What Europe’s business leaders think about Brexit


The die is cast – but how should the UK make the most of life beyond the EU? Here are five perspectives from around the continent on the opportunities and challenges ahead.

by MT Staff

Laurence Parisot, French, owner and CEO of Ifop (French Institute of Public Opinion); board director of BNP and EDF

I am not a believer in walls and barriers. I embrace the excitement of the unexpected and the creativity that comes from openness and cultural diversity. Exchanging ideas. Collaboration. These qualities bring prosperity and freedom.

I can almost hear English voices saying, ‘That’s so typically French.’ Yes, I am French. Some have even called me the Joan of Arc of French entrepreneurs. But I am not one of those who savours the opportunities that Brexit might bring to Paris, Frankfurt or Amsterdam. My deepest desire is not to maintain entente cordiale, but to enhance it.

I know the economic risks triggered by Brexit are real. However, I know how crisis and opportunity go hand in hand. So I am glad of the chance to suggest four thoughts of warm encouragement to UK plc.

Firstly, make the most of your strengths. Britain is famous for its pragmatism, resilience and, when special efforts are needed, application. You should rekindle and deploy your can-do spirit.

Secondly, you are very good at business. You have a heritage, appetite and talent for it. So don’t give up on how you seek trade with Europe. Don’t give up on France. True, we French are uniquely capable of working ourselves (and yes, our British friends) into a rage about points we feel need to be defended, which you would regard as uncontroversial. But, as in rugby’s ‘Le Crunch’, competition between our two nations can lead to brilliant and valuable outcomes.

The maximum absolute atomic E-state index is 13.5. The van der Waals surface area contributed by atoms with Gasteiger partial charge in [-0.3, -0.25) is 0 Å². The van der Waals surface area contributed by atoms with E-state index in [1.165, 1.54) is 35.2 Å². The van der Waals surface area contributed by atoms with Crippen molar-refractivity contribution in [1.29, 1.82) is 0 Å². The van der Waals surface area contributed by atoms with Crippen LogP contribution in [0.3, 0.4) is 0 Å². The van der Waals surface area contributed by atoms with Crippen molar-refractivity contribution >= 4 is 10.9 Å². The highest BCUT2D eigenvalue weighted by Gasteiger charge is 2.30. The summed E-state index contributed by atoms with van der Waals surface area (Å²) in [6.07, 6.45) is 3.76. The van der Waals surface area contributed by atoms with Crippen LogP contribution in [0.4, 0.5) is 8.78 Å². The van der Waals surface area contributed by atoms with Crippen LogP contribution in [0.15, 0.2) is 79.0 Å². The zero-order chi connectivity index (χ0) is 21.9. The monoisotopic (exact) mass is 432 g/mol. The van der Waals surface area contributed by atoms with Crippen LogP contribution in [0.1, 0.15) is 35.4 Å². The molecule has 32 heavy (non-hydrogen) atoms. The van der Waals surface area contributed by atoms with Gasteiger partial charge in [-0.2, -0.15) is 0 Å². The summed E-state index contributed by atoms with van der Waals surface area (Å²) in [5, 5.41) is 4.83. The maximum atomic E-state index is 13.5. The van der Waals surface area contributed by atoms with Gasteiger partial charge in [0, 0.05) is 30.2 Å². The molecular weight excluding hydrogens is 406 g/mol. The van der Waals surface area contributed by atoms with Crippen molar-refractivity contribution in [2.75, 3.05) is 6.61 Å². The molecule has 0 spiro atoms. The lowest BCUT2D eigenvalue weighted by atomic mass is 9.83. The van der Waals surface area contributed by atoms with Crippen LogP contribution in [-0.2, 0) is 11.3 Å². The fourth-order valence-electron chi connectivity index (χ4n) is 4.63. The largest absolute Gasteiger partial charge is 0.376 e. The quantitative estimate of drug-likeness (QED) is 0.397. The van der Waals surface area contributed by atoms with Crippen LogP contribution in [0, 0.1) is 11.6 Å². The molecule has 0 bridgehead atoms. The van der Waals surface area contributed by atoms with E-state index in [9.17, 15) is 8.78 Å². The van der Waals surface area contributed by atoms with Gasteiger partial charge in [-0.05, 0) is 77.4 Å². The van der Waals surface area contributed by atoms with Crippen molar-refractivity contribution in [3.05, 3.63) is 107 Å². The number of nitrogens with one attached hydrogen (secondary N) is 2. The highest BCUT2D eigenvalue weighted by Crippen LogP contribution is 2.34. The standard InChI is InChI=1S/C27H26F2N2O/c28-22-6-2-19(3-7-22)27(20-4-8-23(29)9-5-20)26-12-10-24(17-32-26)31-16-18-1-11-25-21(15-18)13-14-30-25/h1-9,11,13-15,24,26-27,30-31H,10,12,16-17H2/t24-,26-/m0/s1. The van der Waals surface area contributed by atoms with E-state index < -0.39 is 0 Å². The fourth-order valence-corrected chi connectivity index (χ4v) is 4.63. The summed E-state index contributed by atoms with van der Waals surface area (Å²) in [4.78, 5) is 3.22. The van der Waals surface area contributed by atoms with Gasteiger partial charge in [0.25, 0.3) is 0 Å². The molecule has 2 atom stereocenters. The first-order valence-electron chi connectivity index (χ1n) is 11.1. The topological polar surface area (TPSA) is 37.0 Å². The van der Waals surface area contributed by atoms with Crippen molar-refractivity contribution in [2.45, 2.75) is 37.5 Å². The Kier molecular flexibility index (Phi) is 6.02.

Thirdly, cherish your inventors, your engineers, and your thinkers – philosophers, mathematicians, physicians. With the City, you have been incredibly successful. But it is time to rebalance your priorities. You can become one of the most advanced zero carbon economies in the world. And you lead the way in the artificial intelligence revolution.

Finally, keep being fashionable. You have so many outstanding personalities who influence the way we act, think and dream. So, I urge UK plc to mobilise your teams with one clear slogan: Engage and connect to maintain your powerful and positive influence.

Hermann Hauser, Austrian, co-founder of Acorn Computers and Amadeus Capital

I felt very sad when I heard Britain voted to leave. I haven’t given up hope that there is a very small chance that article 50 will never be invoked, one hopes people may see sense.

Whether you believe the EU has contributed to that or not, the fact is that during its membership of the EU Britain went from being the sick man of Europe to actually over the last few years the fastest growing economy in Europe. It certainly didn’t drag Britain down.

Venture capital investments went down 60% in July on last year. It’s only one month and it might be an overreaction but it’s the most dramatic fall in the UK ever. It’s also worth remembering that 25% of British venture capital comes from the EIF (European Investment Fund) and I don’t know whether we’ll still have access to all that money.

There are a number of European technology clusters now growing much faster than the British ones – Berlin, Paris, Stockholm. The relative weight that Britain has had in technology – not quite as good as the US but better than the continent – is probably going to change, and this change is accelerating.

In the same way Britain is drawing up the drawbridge, the woman scorned is going to draw up the drawbridge as well. If I am a French or German company and I have the choice between two suppliers that are roughly the same, one British and one European, then I’m going to use the European one for emotional reasons. Clearly if the British part is cheaper or a lot better then I’ll buy British but if not then I’ll buy from my family.